Dr. David Hinks, dean of the NC State Wilson College of Textiles, speaks to alumni as Thomas Poston of Daikin America looks on.

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Dr. David Hinks (L), dean of the NC State Wilson College of Textiles, and Michael Ward (R), executive director of the North Carolina Textile Foundation, with Frosene Zeis and alumnus Steve Zeis, the namesakes for the Zeis Textiles Extension for Economic Development, which provides training and certification in textiles and Lean Six Sigma at NC State University.

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Chuck Reeves, who retired from William Barnet & Son three years ago, reflects on his time at N.C. State.

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Dr. David Hinks, dean of the NC State Wilson College of Textiles, speaks to alumni as Thomas Poston of Daikin America looks on.

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N.C. State Wilson College of Textiles greets alumni spanning 60+ years

Posted June 24, 2021


By Devin Steele


HENDERSONVILLE, N.C. – The N.C. State Wilson College of Textiles and the North Carolina Textile Foundation (NCTF) hosted an alumni social and networking event on July 23 at the home of alum Thomas Poston (’81) and his wife Debbie in Hendersonville, N.C.


N.C. State Wilson College of Textiles Dean David Hinks and NCTO Executive Director Michael Ward greeted more than a dozen alumni who attended the college from the 1950s to the 2010s ­– more than 60 years – for conversations about their experience at N.C. State and their careers in the textile industry.


During the event, many of the younger alumni were regaled by the vision of one of the Wilson College of Textiles’ top longtime supporters, Steve Zeis (’62), who with his wife Frosene formed the Zeis Textile Extension Education for Economic Impact Center at the College in 2006 through a $1.5 million donation. Modeled after the university's extension service, its goal is to conduct training courses for textile industry executives and researchers.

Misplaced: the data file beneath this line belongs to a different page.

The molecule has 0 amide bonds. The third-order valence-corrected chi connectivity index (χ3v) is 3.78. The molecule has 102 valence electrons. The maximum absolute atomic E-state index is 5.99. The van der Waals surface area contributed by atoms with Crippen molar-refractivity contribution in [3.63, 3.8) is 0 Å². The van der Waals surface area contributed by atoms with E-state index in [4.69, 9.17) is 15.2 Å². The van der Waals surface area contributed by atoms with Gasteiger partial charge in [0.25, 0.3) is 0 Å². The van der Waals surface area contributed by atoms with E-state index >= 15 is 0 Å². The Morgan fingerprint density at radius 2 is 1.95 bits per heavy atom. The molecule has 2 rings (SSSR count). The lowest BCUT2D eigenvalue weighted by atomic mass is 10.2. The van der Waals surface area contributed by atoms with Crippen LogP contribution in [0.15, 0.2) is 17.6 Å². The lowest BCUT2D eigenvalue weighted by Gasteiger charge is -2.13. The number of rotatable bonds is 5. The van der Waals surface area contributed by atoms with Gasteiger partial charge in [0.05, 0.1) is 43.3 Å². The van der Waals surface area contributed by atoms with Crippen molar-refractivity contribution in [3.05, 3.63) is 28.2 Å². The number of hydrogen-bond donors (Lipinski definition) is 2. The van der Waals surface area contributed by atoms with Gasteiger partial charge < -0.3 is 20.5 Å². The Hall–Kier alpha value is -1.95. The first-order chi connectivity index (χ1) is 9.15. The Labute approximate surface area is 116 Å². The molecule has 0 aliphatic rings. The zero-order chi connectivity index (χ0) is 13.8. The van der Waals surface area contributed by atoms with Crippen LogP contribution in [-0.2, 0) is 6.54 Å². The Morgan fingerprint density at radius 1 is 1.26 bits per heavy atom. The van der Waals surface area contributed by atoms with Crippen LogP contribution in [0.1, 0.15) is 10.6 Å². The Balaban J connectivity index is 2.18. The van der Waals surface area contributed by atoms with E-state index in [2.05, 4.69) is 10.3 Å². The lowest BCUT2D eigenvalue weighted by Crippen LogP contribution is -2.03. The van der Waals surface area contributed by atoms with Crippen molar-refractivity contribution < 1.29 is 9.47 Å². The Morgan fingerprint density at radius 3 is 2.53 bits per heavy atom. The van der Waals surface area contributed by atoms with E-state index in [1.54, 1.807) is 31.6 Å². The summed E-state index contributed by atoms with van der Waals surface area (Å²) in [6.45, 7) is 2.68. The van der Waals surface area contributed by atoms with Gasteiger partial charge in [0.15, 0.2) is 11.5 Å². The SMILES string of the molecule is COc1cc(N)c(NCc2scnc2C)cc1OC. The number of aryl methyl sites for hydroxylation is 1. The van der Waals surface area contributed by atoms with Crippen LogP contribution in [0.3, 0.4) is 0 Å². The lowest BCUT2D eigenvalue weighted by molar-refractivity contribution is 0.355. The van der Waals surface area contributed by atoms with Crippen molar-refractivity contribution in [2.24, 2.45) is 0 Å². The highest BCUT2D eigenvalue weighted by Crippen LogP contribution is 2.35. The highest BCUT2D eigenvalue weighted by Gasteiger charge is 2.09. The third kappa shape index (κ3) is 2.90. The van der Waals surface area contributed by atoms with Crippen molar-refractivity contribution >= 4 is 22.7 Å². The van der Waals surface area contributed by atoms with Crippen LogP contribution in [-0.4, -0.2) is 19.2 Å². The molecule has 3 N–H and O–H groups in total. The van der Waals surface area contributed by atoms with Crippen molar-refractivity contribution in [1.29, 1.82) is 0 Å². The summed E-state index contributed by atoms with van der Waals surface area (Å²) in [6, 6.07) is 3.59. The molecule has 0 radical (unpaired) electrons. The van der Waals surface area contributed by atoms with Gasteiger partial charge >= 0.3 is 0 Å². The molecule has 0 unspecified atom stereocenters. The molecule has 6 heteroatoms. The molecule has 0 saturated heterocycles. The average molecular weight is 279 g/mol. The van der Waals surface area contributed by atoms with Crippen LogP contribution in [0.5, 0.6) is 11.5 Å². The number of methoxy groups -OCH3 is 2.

Steve Zeis, a native of Istanbul, Turkey, enrolled at N.C. State in 1957 and moved to Asheville, N.C., in 1965 after being recruited by Northrop Carolina to help diversify the company's product line with textile machinery. He established his own business, ZTM Sales & Service Inc., in 1983 in Asheville.


“We had our own business for 37-odd years, and the last 10 or 15 years, we’ve retired at least 16 or 17 times,” he quipped.


He then offered an overview of the vision he and his wife share: To bring more textile production to the U.S.


“One thing that has forever stayed with me is I have continued to believe that we need to have more made-in-America products made right here in North Carolina and in the United States,” said Zeis. “Both of us believe that there is more to be done in America, not importing from the rest of the world, so that American workers can go to work and make a decent salary.”


That type of thinking prompted the Zeises to engage the Wilson College of Textiles via a financing group in Asheville, he said.


“It is aimed to set up satellite plants using American-made textile machinery,” he said. “Maybe someday, the Wilson College of Textiles and the (N.C. State) College of Engineering will combine efforts to make textile machinery with complete automation in this country, because we will survive with automation. We have the talent and the capabilities and, hopefully, someday, it will happen.